“Mary Poppins” while walking to his bus stop. “Ever since I was three, I’ve been obsessed with watching musicals,” Powers said. “I was a total music geek.” Powers has been surrounded by music his entire life. His dad, who plays guitar and sings, has eight brothers and sisters — all of whom are musically inclined. That includes

an uncle who plays bass, another uncle who plays saxophone, an aunt who plays flute and another uncle who “plays harmonica like a beast,” Powers said. On his mom’s side of the family, influences are just as prevalent. His cousins play french horn, snare drum, oboe, trombone and one was a high school drum major. Everyone on her side of the family, Powers said, sings

“pretty dang good.” Powers also mentioned his aunt who “is a music teacher; she plays piano and accompanies a choir in Southfield. We’re very musicallyoriented,” he said. The students who make up the trumpet section of CMU’s marching band are a big reason why Powers is loving his time on the field. “If you met this trumpet section,

you’d laugh your butt off. These guys are so funny, they’re great people,” Powers said. “The section leader is fantastic. I thought Brighton was good and then I came here and was like ‘these guys are great.’ Being a part of something that’s a little bit bigger than me is big reason why I stay motivated. These guys are great and I aspire to be as good as they are.”


17

CENTRAL MICHIGAN LIFE  | CM-LIFE.COM  | NOV. 6, 2017

NEWS 15

In between class and band practice, Robby Powers changes the liner he uses with his prosthetic leg in his dorm room Oct. 12. Powers’ left leg was amputated at birth and he walks with the aid of a prosthetic leg. “I don’t even notice it anymore,” says Powers. Life with one leg is a bit different for Powers but “it doesn’t stop me from sleeping through eight alarms,” he said with a laugh.

Trumpet section leader Andrew Jensen said Powers motivates them just as much as they motive him. He can crack a joke every once in awhile, too. “The energy he brings, the amount of work he does on a daily basis, you just want to do better when he’s around,” Jensen said. “His attitude is so great on the field, and it’s great to be around.” Jensen said Powers’ personality and character are what stand out the most about him. “Just having him around is always a good experience,” Jensen said. “He’s hilarious on the field. When we have long days, whether that’s 12 hours of band on Saturday, or every day of practice, he’s always working hard. (Powers) does everything he can to not let his leg affect his marching.” As far as being the trumpet section leader some day, Jensen said it’s almost guaranteed. “He could totally do it,” he said. “He has the musical ability to lead the rehearsals and he has the experience of being a drum major in high school. He has all the qualities that would make him a good choice for it.” If it weren’t for music, Powers doesn’t know what else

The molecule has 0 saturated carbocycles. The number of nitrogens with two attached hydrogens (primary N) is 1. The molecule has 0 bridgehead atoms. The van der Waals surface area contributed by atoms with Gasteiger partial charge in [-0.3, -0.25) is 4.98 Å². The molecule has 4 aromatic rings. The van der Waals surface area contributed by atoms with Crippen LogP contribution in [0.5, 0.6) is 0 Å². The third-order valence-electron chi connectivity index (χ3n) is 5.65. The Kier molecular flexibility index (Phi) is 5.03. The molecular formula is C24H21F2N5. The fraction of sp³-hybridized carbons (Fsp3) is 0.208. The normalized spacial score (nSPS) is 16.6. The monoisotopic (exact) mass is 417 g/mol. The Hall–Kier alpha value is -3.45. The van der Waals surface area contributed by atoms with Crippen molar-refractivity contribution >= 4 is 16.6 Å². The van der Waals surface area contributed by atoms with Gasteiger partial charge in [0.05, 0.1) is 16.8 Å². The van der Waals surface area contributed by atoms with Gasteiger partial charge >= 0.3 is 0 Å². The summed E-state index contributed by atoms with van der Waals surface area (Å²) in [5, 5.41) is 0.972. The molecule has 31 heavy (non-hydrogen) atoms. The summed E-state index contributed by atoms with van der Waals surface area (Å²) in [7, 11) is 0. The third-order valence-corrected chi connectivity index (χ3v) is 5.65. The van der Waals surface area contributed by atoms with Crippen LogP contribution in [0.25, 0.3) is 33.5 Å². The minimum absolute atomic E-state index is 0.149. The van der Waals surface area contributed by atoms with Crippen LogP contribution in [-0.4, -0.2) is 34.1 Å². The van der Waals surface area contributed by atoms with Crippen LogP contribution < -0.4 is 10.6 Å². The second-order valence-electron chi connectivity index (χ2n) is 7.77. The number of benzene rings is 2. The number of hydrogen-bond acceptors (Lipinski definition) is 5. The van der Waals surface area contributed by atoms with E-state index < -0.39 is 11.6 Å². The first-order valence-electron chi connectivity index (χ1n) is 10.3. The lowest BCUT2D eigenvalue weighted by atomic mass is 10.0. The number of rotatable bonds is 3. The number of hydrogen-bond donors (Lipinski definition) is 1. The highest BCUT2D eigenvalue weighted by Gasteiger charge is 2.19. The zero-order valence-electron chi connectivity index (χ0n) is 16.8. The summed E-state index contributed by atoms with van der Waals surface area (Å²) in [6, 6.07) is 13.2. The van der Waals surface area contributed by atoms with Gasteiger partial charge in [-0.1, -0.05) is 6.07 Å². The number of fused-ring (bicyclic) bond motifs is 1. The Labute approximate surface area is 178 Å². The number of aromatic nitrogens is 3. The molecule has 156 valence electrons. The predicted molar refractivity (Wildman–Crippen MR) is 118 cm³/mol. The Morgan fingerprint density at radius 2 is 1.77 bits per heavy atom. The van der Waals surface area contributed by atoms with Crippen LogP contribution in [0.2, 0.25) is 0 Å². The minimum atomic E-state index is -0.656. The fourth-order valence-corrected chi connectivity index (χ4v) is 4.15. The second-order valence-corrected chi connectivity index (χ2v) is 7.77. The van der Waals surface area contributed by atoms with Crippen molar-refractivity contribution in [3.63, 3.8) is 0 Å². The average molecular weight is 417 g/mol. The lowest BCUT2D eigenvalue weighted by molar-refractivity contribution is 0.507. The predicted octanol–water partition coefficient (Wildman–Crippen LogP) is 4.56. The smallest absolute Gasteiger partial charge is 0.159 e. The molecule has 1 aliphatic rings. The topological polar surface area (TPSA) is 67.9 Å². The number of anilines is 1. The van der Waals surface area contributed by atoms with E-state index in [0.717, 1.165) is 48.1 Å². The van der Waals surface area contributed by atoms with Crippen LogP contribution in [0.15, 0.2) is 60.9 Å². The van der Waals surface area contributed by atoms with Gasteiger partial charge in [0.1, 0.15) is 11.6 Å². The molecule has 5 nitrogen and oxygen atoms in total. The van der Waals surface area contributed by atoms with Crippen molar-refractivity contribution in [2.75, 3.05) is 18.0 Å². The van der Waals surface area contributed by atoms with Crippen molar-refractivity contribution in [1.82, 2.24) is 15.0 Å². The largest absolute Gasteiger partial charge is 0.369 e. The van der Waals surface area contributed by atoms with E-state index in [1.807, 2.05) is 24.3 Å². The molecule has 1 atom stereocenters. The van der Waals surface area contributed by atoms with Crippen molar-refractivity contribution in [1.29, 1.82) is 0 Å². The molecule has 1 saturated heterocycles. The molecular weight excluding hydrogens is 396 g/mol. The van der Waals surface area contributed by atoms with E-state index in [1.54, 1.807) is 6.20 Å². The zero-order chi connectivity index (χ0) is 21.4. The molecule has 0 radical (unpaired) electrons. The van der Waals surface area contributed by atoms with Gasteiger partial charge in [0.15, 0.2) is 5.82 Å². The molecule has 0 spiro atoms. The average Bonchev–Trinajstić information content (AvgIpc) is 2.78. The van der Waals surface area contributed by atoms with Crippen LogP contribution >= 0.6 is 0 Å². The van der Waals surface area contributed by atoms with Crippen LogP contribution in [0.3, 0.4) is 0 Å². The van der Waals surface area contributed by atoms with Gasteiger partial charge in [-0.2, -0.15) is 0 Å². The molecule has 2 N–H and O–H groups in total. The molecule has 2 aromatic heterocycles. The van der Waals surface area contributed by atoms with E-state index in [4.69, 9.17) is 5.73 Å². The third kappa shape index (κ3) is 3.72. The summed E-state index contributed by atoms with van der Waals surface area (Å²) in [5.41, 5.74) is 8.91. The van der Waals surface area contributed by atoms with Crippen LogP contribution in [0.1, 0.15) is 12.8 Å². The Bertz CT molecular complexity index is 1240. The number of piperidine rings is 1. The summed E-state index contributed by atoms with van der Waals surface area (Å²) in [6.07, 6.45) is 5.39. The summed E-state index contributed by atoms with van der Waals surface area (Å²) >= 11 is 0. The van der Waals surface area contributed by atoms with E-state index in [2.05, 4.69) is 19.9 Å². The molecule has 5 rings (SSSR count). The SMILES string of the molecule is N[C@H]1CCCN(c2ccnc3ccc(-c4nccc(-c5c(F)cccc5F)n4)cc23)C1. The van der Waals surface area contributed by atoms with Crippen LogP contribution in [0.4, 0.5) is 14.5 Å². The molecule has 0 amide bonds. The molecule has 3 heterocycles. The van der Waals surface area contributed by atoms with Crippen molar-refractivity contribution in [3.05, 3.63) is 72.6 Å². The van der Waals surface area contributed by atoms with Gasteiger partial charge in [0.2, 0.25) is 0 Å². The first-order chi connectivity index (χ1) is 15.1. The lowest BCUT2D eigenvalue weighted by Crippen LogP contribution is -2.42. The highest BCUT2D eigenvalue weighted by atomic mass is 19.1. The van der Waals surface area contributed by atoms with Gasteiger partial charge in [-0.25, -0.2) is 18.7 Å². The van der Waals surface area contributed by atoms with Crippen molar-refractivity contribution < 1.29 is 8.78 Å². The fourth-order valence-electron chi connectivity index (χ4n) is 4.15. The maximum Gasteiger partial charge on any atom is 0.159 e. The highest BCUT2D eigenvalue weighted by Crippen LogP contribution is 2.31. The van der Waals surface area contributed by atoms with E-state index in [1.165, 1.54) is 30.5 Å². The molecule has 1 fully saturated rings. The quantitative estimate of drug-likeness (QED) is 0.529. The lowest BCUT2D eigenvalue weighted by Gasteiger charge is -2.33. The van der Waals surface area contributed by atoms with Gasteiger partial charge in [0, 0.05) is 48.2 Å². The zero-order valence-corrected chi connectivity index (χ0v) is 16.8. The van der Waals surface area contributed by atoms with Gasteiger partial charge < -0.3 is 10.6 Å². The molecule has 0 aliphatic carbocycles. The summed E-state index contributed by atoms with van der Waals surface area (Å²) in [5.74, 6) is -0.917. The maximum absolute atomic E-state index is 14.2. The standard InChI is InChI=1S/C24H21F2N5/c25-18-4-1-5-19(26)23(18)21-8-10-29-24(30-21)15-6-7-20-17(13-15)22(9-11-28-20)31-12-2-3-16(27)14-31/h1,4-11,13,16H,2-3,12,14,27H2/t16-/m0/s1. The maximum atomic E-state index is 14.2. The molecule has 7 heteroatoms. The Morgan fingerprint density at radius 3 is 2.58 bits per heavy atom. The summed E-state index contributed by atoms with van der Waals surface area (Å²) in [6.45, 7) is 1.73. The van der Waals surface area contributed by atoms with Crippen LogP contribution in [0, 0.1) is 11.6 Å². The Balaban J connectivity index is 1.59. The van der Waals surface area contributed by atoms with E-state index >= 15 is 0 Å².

he would be doing. “When I was little, I wanted to be a professional baseball player,” he said. “(But) I was like ‘there’s no way that would ever happen’.” Following graduation, Powers wants to be involved in music somehow. He’s unsure about exactly what direction that will lead him in. “I know for a fact I want to be involved with music,” Powers said. “I’ve always had a dream of being a band director at a high school or a college. I’m only a freshman so I’m just going to take my time and see where it takes me.”

POWERS’ LOVE FOR MUSIC Family friend Deb Kuptz gave trumpet lessons to Powers from seventh grade through high school. She said Powers was easy to teach because of his enthusiasm. “It was pretty obvious he had passion and drive to get better,” Kuptz said. “He can look at a piece of music and memorize it so quickly, and have a good understanding of how it goes so fast. It’s incredible.” w POWERS | 19

Before the Central Michigan University Homecoming Game, Oct. 14, Robby Powers prepares his jacket to put on inside the Indoor Athletic Complex.


NEWS

18

N OV. 6, 2017  | CENTRAL MICHIGAN LIFE  | CM-LIFE.COM

Before the Central Michigan University Homecoming Game, Oct. 14, Robby Powers sits in the Indoor Athletic Complex with his roommate, Kalamazoo freshman Lucas Corey, left, and fellow trumpet section member and Sterling Heights freshman Tim LaMothe, right. The Marching Chippewas have become a second family for Powers who says that he “instantly fell in love with the kids” and his trumpet section is a tight knit group.

Robby Powers performs with the Marching Chippewas during the halftime show for the Central Michigan University Homecoming Game in Kelly/Shorts Stadium on Oct. 14.


CENTRAL MICHIGAN LIFE  | CM-LIFE.COM  | NOV. 6, 2017

19

NEWS